Junta sacks Niger government after military coup

Niger's new military junta announced it had dissolved the government after a coup that toppled President Tandja.

Junta sacks Niger government after military coup

Niger's new military junta announced Friday it had dissolved the government after a coup that toppled President Mamadou Tandja in the impoverished but uranium-rich west African country.

The Supreme Council for the Restoration of Democracy (CSRD) announced that its head would be squadron leader Salou Djibo, whose heavily armed unit played a key role in Thursday's coup.

"The government is dissolved," said a statement signed by Djibo and read by an unnamed military officer on state television.

"The CSRD informs the population that public business will be run by secretaries of ministries and local government administrators."

Soldiers in Niger ousted Tandja amid gunbattles that killed at least three troops Thursday.

"On this day February 18, we the defense and security forces, decided to take our responsibilities in ending the tense political situation," said CSRD spokesman colonel Goukoye Abdoulkarim.

Commander of Niger's elite military unit and former member of the junta behind the 1999 coup, colonel Dijibrilla Hima Hamidou popularly known as "Pele" flanked the spokesman who announced the take over.

Abdoulaye Adamou Harouna, a former aide-de-camp of the 1999 coup leader commander Daouda Mallam Wanke, also stood next to Abdoulkarim.

The CSRD said it "has decided to suspend the constitution of the Sixth Republic and dissolve all its institutions".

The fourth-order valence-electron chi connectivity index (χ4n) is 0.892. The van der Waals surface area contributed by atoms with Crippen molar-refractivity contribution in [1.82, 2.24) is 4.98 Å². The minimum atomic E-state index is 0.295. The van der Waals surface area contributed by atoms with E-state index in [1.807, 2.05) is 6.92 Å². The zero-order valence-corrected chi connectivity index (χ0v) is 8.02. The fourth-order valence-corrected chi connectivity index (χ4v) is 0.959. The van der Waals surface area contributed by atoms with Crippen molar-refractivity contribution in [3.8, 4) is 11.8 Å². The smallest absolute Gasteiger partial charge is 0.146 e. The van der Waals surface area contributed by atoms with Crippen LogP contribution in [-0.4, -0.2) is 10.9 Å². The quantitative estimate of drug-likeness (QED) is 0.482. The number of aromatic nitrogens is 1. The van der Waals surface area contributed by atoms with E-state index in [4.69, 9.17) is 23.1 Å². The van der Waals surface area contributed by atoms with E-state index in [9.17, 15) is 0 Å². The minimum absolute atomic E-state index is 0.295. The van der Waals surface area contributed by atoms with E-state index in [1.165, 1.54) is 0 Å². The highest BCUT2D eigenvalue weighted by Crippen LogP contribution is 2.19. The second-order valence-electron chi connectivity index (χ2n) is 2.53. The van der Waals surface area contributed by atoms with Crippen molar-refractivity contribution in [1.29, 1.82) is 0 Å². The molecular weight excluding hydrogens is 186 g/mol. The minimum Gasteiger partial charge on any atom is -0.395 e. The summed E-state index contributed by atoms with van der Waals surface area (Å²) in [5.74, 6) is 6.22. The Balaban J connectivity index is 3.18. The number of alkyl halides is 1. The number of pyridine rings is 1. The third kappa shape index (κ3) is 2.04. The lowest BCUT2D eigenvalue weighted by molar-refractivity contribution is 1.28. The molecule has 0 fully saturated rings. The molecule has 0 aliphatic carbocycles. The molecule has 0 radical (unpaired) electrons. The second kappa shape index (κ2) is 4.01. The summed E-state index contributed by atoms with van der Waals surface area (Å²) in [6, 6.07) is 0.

The new military rulers' statement said they had closed the borders and imposed an overnight curfew.

The president of the CSDR has been identified as Salou Djibo. Other leaders of the Thursday coup included Colonel Adamou Harouna, who military sources said commands the Nigerien standby force of regional bloc ECOWAS, and Colonel Djibril Hamidou, a Niamey-based soldier and former spokesman for the junta that perpetrated a coup in 1999.

They gave no indication of how long they intended to hold power but called on Nigeriens and the international community to support their actions. The West African economic body ECOWAS said it would punish any unconstitutional power-grab.

Presidential term issue

Tensions had been high in Niger since Tandja dissolved parliament last year and changed the constitution to extend his rule following a referendum, a move that drew widespread criticism at home and led to international sanctions.

In June, Tandja dissolved the constitutional court that had ruled against him and assumed the power to rule by decree, brushing aside international criticism of the move, saying he was answerable only to the people of Niger.

Tandja was supposed to step down in December following two five-year terms in a row, but his so-called reforms removed most checks on his authority, abolished term limits and gave him an initial three more years in power without an election, an extension he said he needed to complete large-scale investment projects.

Thousands of protesters took to the streets of Niamey in November, calling for Tandja to resign.

The opposition Co-ordination of Democratic Forces for the Republic (CFDR), which comprises political parties, human rights and labour organisations, denounced the August 4 referendum as a "coup" and called for fresh elections to be organised.

The opposition also boycotted October 20 legislative elections, after which ECOWAS suspended Niger as a member and the European Union put a freeze on its development aid.

The US terminated trade benefits while former colonial power France also criticised the president's actions.

In Washington, State Department spokesman P.J. Crowley said the situation was "very fluid" in Niger and the United States was closely monitoring it.

"Clearly, we do not in any way, shape or form, you know, defend violence of this nature, but clearly we think this underscores that Niger needs to move ahead with the elections and the formation of a new government," he said.


Last Mod: 19 Şubat 2010, 15:29
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